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Gamesmanship is the use of dubious (although not technically illegal) methods to win or gain a serious advantage in a game or sport. It has been described as "Pushing the rules to the limit without getting caught, using whatever dubious methods possible to achieve the desired end". It may be inferred that the term derives from the idea of playing for the game (i.e., to win at any cost) as opposed to sportsmanship, which derives from the idea of playing for sport. The term was popularized by Stephen Potter's humorous 1947 book, The Theory and Practice of Gamesmanship (or the Art of Winning Games without Actually Cheating). It had, however, been used before by Ian Coster in his autobiographic book Friends in Aspic, published in 1939, where it was attributed to Francis Meynell.
Potter cites the origin of gamesmanship to be a tennis match in which he and the philosopher C. E. M. Joad competed against two younger and fitter men who were outplaying them fairly comfortably. On returning a serve, Joad hit the ball straight into the back-netting twelve feet behind the back-line. While the opponents were preparing for the next serve, Joad 'called across the net, in an even tone: "Kindly state clearly, please, whether the ball was in or out"'. Being young, polite university students, their opponents offered to replay the point, but Joad declined. Because they were young and polite, the slight suggestion by Joad that their etiquette and sportsmanship were in question was extremely off-putting, and distracted them for the rest of the contest. Potter and Joad went on to win the match.
Common techniques of gamesmanship include:
- Breaking the flow of an opponent's play (Potter insisted 'There is only one rule; BREAK THE FLOW.')
- Causing an opponent to take the game less seriously or to overthink his or her position
- Intentionally making a "mistake" which gains an advantage over an opponent
While the first method is more common at higher levels of sports, the last two are more powerful in amateur games.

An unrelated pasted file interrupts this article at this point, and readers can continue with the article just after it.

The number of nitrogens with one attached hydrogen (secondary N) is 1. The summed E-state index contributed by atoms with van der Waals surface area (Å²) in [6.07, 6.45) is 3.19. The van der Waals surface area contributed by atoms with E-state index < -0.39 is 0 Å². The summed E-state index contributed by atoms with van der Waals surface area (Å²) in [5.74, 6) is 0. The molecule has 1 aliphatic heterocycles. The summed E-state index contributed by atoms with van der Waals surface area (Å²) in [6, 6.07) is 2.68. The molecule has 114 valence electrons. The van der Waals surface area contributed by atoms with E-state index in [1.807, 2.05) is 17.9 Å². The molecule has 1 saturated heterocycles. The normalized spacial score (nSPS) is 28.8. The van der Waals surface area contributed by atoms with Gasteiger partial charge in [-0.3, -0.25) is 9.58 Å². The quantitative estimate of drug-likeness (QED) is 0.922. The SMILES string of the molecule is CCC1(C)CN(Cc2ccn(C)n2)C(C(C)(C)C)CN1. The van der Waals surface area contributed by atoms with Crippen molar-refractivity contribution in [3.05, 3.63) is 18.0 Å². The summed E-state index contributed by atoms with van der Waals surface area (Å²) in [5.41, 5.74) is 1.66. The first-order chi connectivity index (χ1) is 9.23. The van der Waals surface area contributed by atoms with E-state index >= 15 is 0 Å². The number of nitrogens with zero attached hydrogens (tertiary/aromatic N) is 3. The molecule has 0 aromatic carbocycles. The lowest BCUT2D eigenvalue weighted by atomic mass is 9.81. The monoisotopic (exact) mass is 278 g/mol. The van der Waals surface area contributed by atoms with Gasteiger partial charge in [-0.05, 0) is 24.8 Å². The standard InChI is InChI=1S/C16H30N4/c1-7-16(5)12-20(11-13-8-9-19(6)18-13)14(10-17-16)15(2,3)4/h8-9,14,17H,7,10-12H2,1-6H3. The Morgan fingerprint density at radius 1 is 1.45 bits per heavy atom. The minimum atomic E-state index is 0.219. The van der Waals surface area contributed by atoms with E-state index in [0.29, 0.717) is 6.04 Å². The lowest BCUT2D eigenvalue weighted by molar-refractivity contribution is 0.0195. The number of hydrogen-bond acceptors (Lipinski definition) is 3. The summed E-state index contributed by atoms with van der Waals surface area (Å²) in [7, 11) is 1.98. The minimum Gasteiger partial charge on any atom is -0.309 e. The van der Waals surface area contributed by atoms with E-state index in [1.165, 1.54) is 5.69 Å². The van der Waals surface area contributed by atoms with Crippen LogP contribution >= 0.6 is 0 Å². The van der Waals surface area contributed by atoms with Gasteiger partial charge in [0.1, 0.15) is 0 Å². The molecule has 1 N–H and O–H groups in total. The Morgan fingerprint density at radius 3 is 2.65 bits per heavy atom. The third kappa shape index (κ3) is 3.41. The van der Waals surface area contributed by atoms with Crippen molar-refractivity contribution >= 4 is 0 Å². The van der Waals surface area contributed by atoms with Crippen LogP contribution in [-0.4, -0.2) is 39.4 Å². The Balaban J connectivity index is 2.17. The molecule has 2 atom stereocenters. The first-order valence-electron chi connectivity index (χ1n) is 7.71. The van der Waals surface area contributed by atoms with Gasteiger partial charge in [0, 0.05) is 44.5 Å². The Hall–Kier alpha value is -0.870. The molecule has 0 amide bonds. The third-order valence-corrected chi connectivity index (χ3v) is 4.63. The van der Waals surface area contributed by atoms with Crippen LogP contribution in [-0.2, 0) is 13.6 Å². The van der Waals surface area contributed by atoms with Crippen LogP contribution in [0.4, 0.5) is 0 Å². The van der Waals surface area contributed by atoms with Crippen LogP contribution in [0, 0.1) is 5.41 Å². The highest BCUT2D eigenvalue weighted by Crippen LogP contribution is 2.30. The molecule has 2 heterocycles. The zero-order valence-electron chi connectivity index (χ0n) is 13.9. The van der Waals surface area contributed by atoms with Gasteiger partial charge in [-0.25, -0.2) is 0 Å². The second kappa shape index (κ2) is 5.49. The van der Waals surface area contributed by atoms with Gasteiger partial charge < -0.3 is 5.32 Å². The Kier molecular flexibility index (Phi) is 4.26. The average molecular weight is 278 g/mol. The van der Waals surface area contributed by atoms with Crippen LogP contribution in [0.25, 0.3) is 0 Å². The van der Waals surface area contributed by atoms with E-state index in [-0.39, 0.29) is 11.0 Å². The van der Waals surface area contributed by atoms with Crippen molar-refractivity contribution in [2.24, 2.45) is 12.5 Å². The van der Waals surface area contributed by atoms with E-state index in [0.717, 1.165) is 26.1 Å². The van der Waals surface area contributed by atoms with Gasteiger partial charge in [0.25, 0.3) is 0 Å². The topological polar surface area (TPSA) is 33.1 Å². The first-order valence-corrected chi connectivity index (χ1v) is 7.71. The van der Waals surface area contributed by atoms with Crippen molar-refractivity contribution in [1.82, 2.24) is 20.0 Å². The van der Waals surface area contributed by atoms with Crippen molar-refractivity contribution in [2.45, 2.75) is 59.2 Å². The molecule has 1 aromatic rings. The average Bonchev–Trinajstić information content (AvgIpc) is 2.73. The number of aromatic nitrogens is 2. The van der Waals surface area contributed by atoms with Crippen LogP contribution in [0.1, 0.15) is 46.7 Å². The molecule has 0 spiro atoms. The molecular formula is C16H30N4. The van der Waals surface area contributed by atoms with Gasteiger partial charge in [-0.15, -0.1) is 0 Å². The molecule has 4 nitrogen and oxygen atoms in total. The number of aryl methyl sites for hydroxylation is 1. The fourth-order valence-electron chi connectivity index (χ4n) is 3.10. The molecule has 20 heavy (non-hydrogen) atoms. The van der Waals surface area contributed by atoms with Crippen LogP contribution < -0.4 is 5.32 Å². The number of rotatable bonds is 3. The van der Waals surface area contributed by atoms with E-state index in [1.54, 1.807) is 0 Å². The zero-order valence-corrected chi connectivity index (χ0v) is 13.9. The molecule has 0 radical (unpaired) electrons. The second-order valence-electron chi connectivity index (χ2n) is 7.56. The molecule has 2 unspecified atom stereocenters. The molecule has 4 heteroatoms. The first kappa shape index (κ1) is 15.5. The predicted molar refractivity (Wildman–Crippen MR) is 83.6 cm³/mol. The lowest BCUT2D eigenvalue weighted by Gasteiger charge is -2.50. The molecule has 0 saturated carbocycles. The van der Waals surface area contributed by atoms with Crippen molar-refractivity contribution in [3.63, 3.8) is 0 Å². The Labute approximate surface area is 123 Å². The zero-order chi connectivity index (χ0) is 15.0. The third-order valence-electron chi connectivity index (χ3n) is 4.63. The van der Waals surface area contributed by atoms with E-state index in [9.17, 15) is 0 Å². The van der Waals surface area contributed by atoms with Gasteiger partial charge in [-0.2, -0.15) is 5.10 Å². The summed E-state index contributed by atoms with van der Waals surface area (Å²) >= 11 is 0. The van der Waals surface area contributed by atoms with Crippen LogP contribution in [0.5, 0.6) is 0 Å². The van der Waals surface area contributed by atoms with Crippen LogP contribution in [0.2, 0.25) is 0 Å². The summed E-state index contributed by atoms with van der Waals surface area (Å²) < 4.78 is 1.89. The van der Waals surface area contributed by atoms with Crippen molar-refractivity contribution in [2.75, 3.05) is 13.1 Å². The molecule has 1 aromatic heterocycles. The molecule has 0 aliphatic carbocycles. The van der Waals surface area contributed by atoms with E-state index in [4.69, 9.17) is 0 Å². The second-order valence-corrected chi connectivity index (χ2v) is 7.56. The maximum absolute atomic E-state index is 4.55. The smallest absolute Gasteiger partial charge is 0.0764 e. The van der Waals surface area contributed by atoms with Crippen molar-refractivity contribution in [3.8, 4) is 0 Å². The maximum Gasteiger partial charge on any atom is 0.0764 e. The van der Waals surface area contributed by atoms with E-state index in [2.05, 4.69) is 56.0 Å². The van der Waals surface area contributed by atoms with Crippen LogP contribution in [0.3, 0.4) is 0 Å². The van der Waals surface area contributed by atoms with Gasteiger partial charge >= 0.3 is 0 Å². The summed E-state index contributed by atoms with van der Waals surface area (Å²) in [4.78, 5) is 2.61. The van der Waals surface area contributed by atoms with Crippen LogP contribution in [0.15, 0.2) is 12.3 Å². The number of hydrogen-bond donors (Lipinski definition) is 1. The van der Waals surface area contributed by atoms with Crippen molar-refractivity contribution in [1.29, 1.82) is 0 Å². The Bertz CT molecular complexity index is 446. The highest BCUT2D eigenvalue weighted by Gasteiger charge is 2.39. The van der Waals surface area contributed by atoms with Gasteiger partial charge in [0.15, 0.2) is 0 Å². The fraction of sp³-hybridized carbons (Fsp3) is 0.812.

Breaking the flowEdit
Examples of "flow-breaking" methods include:
- In darts, a player intentionally taking a long time to take their darts out of the dartboard
- Feigning injury to delay the game, or reduce advertised ability. The skilled gamesman can counter this tactic by waiting until the game has been in play for some time, before revealing that he or she suffers from a far more serious condition, such as a heart defect.
- In billiards or snooker, intentionally standing in the opponent's line of sight, and then suddenly moving when the opponent is about to shoot under the guise of getting out of their sight line. "More or less at the last moment, leaping into the correct position with exaggerated agility, and stand rigidly with head bowed."
- Distracting the opposing player by complaining about other people who might be (but were not) distracting the opposing player. Potter, who always insisted that the good gamesman must give the appearance of being a good sportsman, recommended this approach. For example, if an opponent is about to take a shot at billiards, it is bad gamesmanship to fidget and whistle but good gamesmanship to distract him by loudly requesting silence from spectators: 'Simulate annoyance, on the opponent's behalf, with the onlookers'.
- When winning a point maintain direct eye contact with opponent, but when losing one always avoid direct eye contact.
- In cricket, coming out to bat with two right-handed gloves and then wasting time sorting out the problem.
- In baseball, a batter disrupting a pitcher's flow by calling a time-out just before he delivers the pitch.
- When losing an outdoor game, feigning a deep, informed and more than amateur interest in e.g. botany or ornithology, in order to convey a breadth of interests and suggest to the opponent that losing is not of concern. This can cause the opponent to relax their attention, or at any rate rob them of the satisfaction of winning. Potter termed this 'the natural hampette...See Gardens for Gamesmen, or When to be Fond of Flowers(15s.)'.